A team of Bengaluru-based scientists led by T Govindaraju a Professor of Jawaharlal Nehru Centre for Advanced Scientific Research has discovered a possible cure for Alzheimer's disease, the leading cause of dementia worldwide.
The breakthrough is a small molecule, named TGR 63 that has shown the ability to disrupt the mechsm through which neurons become dysfunctional in Alzheimer's disease.
Govindaraju and scientists from JNCASR and an Indian-origin scientist at the KTH Royal Institute of Technology in Sweden, the molecule, called TGR63, has been shown in mal studies to to not only halt the progress of the disease but even reverse it.
The research has been ongoing for the past 10 years, the result of which was published recently in the journal 'Advanced Therapeutics'.
"After identifying the molecule we started with a test tube experiment, then tested the molecules in cellular models. We treated an Alzheimer's affected mal model and a healthy mouse with the same drug. We detected that the molecule is significantly reducing amyloid aggregates which resulted in a reversal of the cognitive decline in the mal," said Govindaraju.
"Under some adverse physiological conditions, amyloid-beta a peptide clumps into toxic aggregates in the brain which results in volume and mass of the brain decreasing significantly disrupting the neural connections causing cognitive decline," he explained.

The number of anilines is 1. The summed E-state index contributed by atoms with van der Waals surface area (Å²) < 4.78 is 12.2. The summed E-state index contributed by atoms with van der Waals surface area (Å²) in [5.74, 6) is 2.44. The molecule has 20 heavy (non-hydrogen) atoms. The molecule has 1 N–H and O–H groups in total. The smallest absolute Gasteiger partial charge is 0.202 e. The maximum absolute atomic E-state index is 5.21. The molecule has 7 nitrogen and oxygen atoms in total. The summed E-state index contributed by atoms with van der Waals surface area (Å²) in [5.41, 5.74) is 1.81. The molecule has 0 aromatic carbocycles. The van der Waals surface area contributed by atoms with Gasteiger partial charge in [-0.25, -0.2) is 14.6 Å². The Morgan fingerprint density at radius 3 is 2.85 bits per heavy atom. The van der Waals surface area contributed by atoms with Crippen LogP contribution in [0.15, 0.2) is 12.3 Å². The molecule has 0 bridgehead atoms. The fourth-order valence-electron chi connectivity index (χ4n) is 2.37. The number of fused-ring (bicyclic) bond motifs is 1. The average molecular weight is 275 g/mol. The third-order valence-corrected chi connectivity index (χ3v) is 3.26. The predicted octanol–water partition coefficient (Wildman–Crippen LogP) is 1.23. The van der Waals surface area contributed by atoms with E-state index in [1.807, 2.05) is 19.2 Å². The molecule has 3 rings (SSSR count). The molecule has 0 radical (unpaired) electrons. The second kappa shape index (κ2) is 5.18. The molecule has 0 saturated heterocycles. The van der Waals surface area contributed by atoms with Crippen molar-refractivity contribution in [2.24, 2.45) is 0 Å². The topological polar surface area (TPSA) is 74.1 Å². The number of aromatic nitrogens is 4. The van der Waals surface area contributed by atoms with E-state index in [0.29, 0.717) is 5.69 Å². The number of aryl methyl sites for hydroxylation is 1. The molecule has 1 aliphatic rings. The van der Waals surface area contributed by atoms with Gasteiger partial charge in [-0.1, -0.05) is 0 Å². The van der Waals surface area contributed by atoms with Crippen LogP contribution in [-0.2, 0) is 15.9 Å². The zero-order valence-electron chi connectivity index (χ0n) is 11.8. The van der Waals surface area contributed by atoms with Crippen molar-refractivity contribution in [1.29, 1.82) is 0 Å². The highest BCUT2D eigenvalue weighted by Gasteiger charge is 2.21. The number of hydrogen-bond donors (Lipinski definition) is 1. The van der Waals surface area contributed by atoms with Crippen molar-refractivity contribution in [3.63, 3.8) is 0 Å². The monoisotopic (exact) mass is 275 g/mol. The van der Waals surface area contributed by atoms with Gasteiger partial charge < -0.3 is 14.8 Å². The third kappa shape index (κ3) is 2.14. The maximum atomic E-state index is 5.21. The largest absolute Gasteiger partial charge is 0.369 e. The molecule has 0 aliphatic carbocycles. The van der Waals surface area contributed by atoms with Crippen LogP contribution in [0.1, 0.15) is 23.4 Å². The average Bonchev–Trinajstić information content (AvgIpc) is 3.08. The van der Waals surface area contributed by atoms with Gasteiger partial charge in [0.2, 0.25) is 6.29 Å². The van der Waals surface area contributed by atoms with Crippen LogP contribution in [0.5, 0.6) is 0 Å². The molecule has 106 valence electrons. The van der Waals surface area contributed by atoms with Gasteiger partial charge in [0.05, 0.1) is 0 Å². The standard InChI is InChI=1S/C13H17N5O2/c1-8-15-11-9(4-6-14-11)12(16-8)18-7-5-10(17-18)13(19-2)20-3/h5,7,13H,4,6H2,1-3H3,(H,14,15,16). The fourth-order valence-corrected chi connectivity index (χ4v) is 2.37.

"Trials on mal model is over. We have also done toxicology studies. Minimal and advanced toxicology studies are pending before moving on to the human trials," he added.
Govindaraju said, "We are looking for a big pharmaceutical company or investors to partner with us".
He also thanked the government for the financial support it has lent.
"It was with the Government's funding that we have reached so far. We received Swarnajayanti fellowship 5 years ago which was a very huge financial support to the research," he said
Govindaraju said early diagnosis and therapy are among the methods to tackle Alzheimer's.
"In the US and Europe heavy funding is going into the research for a drug for Alzheimer's but one drug is failing clinical trials every month due to side effects of those drugs," he said.
"Some researchers have done immunotherapy using antibodies but they got mixed results that could not pass clinical trials," he added.
"Alzheimer's disease was discovered in 1906, Still the world has not found a way for detection of the disease and no treatment is available. The disease is detected at a very late stage after daily life gets disrupted," he said.
The disease has genetic connections but mostly caused by lifestyles such as the amount of physical work and food habits.
Govindaraju said that Alzheimer's cases has gone by 71 per cent as of 2013.
According to estimates, Alzheimer's contributes to 70 to 80 per cent of all dementia cases worldwide.
( With inputs from ANI )
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